Moving Forward

I was putting my youngest baby to sleep, and my husband sent me a photo of my eldest daughter praying behind my father. In this shot, she is wearing a mini prayer garment and looking up at him with the adoration only a grandchild can have for a grandfather. This is a balm for all of our weary hearts. It took me the birth of my daughter to find my way back to my father. Allahu Akbar.

Please make dua for my family, especially my father. Please pray that if it is khayr, that Allah reunites him with all of his estranged children, and their children, before the day he leaves this earth. And if that is not khayr, please pray that he will reunite with them in the Garden, where there is no more pain. May Allah grant us contentment with His Decree.

This Eid, may you also be blessed with beautiful reunions.

Ustadha Raidah Shah Idil has spent almost two years in Amman, Jordan, where she learned Shafi’i’ fiqh, Arabic, Seerah, Aqeedah, Tasawwuf, Tafsir and Tajweed. She continues to study with her Teachers through Qibla Academy and SeekersHub Global. She also graduated with a Psychology and English degree from University of New South Wales.

Resources for Seekers

On Family – Pause for Thought with Journalist Abdul-Rehman Malik – BBC Radio 2

Pause for Thought with Journalist Abdul-Rehman Malik – BBC Radio 2

Listen: Pause for Thought- On Family – Abdul-Rehman Malik

When my son was born just over three months ago, he came into the world surrounded by an international cast of characters. His birth was made possible by a medical team with accents ranging from East End Cockney to Liverpool Scouse. There were also doctors from Italy, nurses from the Philippines, midwives from Jamaica.

As I rolled my son’s cot out of the delivery room, he was greeted by his maternal grandmother who flew from Singapore the moment she heard he was arriving a few weeks early and at least a dozen aunts, uncles and cousins who originally hail from Canada, Australia, Pakistan, Bangladesh and Scotland – but call London home. My parents and younger siblings in Toronto were soon connected on my mobile and following all the action over the internet.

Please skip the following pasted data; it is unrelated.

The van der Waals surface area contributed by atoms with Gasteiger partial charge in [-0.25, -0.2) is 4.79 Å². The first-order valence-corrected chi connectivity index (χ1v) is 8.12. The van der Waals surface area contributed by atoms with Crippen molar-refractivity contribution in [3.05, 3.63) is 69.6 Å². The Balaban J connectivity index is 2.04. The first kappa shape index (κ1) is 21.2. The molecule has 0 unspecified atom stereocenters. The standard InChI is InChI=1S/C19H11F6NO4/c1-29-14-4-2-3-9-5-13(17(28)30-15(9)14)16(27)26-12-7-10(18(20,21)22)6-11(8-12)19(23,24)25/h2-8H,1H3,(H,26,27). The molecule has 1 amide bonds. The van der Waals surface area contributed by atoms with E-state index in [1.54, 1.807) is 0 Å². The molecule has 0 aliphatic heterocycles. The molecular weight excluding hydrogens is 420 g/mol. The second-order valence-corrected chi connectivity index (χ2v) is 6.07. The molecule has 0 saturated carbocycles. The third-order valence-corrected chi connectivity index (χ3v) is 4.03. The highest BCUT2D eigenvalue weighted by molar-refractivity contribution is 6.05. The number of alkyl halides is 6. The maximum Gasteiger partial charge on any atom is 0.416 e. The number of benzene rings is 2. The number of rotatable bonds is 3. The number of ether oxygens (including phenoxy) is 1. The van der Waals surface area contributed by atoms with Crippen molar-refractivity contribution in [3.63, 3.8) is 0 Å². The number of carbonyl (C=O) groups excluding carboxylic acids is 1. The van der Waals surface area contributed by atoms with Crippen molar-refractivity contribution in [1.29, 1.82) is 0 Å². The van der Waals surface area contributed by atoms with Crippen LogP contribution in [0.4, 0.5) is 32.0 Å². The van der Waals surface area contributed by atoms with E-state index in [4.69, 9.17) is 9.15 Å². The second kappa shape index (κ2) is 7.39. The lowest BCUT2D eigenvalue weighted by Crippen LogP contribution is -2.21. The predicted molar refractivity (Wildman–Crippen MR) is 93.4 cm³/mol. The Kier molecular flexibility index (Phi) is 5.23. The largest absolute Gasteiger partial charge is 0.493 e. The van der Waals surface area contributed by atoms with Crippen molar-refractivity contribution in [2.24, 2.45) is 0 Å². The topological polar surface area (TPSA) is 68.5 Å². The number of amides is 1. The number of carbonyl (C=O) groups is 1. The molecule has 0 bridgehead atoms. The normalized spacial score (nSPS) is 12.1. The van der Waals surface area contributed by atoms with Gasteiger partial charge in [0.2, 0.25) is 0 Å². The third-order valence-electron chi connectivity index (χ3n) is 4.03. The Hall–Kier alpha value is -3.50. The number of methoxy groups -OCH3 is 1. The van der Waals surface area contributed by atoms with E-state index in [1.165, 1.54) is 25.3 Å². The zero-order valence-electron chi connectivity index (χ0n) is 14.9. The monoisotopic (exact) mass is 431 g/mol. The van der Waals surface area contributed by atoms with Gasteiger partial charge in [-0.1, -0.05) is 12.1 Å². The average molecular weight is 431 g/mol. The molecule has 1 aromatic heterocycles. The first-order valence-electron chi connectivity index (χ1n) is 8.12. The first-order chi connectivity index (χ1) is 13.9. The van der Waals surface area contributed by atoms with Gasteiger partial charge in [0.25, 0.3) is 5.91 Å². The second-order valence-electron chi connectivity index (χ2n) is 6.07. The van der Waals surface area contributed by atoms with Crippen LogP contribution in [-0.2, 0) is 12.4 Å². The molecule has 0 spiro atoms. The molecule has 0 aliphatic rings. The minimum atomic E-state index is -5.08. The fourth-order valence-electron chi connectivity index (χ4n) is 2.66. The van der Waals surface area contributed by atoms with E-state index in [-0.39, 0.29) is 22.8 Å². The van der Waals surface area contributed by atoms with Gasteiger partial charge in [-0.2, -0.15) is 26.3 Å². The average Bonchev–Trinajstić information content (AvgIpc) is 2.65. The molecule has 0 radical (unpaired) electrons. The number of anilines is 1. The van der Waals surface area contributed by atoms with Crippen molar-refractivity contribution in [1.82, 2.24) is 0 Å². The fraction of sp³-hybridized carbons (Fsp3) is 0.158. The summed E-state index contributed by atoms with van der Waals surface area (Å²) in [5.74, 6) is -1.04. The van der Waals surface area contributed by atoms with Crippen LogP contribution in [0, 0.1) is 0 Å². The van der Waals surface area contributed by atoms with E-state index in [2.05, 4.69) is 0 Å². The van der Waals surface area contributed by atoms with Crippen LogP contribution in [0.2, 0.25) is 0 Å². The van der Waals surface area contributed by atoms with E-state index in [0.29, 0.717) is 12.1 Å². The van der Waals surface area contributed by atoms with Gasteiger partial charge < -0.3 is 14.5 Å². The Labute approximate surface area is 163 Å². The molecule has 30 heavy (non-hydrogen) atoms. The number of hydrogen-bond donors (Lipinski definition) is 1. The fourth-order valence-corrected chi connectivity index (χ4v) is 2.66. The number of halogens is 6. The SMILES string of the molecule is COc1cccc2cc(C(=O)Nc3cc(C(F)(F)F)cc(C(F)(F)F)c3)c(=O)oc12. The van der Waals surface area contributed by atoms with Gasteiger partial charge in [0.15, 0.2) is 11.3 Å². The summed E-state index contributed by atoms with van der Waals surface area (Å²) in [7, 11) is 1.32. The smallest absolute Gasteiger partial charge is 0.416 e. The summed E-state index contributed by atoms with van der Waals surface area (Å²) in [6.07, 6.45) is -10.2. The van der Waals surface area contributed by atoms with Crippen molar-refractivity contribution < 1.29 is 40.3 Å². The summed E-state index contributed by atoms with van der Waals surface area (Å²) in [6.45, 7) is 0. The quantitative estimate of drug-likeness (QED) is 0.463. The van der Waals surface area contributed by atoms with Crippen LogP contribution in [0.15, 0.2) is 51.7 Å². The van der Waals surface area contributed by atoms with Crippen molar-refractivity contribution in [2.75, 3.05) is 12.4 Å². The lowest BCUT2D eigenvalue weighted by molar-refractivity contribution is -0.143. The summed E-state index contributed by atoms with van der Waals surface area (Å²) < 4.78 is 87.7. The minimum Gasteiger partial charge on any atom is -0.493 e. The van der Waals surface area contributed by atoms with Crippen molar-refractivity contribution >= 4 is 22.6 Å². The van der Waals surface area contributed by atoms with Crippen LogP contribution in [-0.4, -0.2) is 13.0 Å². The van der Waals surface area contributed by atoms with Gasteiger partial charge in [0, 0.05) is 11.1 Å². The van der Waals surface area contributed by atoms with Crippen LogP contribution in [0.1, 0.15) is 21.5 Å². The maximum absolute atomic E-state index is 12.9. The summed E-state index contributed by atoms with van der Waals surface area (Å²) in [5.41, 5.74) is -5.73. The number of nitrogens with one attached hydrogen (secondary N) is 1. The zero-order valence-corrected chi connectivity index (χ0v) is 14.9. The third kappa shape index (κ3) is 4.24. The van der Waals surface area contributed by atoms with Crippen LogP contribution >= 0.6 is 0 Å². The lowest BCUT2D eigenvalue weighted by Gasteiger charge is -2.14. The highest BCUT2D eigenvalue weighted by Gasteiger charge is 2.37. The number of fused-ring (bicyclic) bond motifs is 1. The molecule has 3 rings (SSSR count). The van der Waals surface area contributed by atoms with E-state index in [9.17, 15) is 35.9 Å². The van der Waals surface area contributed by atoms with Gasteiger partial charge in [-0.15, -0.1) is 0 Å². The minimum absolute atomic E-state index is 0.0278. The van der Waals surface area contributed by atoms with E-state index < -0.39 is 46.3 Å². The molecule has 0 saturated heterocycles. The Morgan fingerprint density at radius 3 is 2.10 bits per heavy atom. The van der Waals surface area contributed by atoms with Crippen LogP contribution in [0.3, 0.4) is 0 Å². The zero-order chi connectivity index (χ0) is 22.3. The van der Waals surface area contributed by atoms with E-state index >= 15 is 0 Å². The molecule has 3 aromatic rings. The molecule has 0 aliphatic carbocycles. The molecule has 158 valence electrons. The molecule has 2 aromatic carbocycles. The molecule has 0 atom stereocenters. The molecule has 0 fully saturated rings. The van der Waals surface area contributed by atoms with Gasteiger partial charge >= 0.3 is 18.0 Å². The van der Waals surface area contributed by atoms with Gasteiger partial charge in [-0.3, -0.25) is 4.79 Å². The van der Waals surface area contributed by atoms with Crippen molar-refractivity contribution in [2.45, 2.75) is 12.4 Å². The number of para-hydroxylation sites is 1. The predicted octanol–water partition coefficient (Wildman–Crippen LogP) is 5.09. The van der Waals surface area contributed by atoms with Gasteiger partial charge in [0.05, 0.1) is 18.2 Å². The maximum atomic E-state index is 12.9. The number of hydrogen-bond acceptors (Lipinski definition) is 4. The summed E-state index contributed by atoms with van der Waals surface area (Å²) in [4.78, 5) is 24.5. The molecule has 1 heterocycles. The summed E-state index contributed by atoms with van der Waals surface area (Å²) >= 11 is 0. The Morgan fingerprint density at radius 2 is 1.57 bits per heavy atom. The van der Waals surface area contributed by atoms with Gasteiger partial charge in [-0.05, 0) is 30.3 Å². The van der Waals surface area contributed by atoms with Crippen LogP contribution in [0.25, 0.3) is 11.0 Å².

How different it was for my mother and father when I was born.

There was no family waiting outside the delivery room or at home getting the nursery ready for my arrival – they were half a world away.

Times have changed and we now travel and communicate with unusual ease.

Communication was more haphazard in those days. Even a phone call required a fair degree of coordination and expense. I remember the excitement when contact was made – my parents shouting down the phone line making sure all the essential news was communicated before the line went dead.

When we made it over to Pakistan or my grandparents came to visit, our arrivals were treated like national holidays and departures were like funerals – with everyone praying that God would give enough life and health to have the opportunity to see each other again.

But I was never bereft of family. I had uncles from Turkey, aunties from Guyana, cousins from Egypt, brothers from Hong Kong, sisters from Bosnia, grandparents from Gujrat. If it takes a village to raise a child, then I was raised by the United Nations. It was something my parents worked hard to forge.